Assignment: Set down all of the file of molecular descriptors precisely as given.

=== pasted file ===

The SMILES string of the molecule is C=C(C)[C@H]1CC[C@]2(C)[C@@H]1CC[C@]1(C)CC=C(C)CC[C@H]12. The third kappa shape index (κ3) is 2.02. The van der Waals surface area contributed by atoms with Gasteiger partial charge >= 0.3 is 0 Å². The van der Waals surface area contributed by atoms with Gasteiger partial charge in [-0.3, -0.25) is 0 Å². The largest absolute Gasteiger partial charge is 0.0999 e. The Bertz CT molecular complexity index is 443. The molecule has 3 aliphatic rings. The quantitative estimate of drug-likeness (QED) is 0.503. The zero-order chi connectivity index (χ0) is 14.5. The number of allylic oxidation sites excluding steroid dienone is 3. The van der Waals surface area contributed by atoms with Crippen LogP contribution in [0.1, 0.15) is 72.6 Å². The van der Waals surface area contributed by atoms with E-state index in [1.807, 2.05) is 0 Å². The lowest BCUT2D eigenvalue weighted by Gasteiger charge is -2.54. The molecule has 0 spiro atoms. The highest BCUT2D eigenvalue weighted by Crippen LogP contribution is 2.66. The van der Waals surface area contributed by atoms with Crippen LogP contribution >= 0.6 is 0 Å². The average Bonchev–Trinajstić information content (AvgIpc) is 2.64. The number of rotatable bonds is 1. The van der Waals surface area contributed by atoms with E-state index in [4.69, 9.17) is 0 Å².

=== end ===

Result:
The SMILES string of the molecule is C=C(C)[C@H]1CC[C@]2(C)[C@@H]1CC[C@]1(C)CC=C(C)CC[C@H]12. The third kappa shape index (κ3) is 2.02. The van der Waals surface area contributed by atoms with Gasteiger partial charge >= 0.3 is 0 Å². The van der Waals surface area contributed by atoms with Gasteiger partial charge in [-0.3, -0.25) is 0 Å². The largest absolute Gasteiger partial charge is 0.0999 e. The Bertz CT molecular complexity index is 443. The molecule has 3 aliphatic rings. The quantitative estimate of drug-likeness (QED) is 0.503. The zero-order chi connectivity index (χ0) is 14.5. The number of allylic oxidation sites excluding steroid dienone is 3. The van der Waals surface area contributed by atoms with Crippen LogP contribution in [0.1, 0.15) is 72.6 Å². The van der Waals surface area contributed by atoms with E-state index in [1.807, 2.05) is 0 Å². The lowest BCUT2D eigenvalue weighted by Gasteiger charge is -2.54. The molecule has 0 spiro atoms. The highest BCUT2D eigenvalue weighted by Crippen LogP contribution is 2.66. The van der Waals surface area contributed by atoms with Crippen LogP contribution >= 0.6 is 0 Å². The average Bonchev–Trinajstić information content (AvgIpc) is 2.64. The number of rotatable bonds is 1. The van der Waals surface area contributed by atoms with E-state index in [4.69, 9.17) is 0 Å².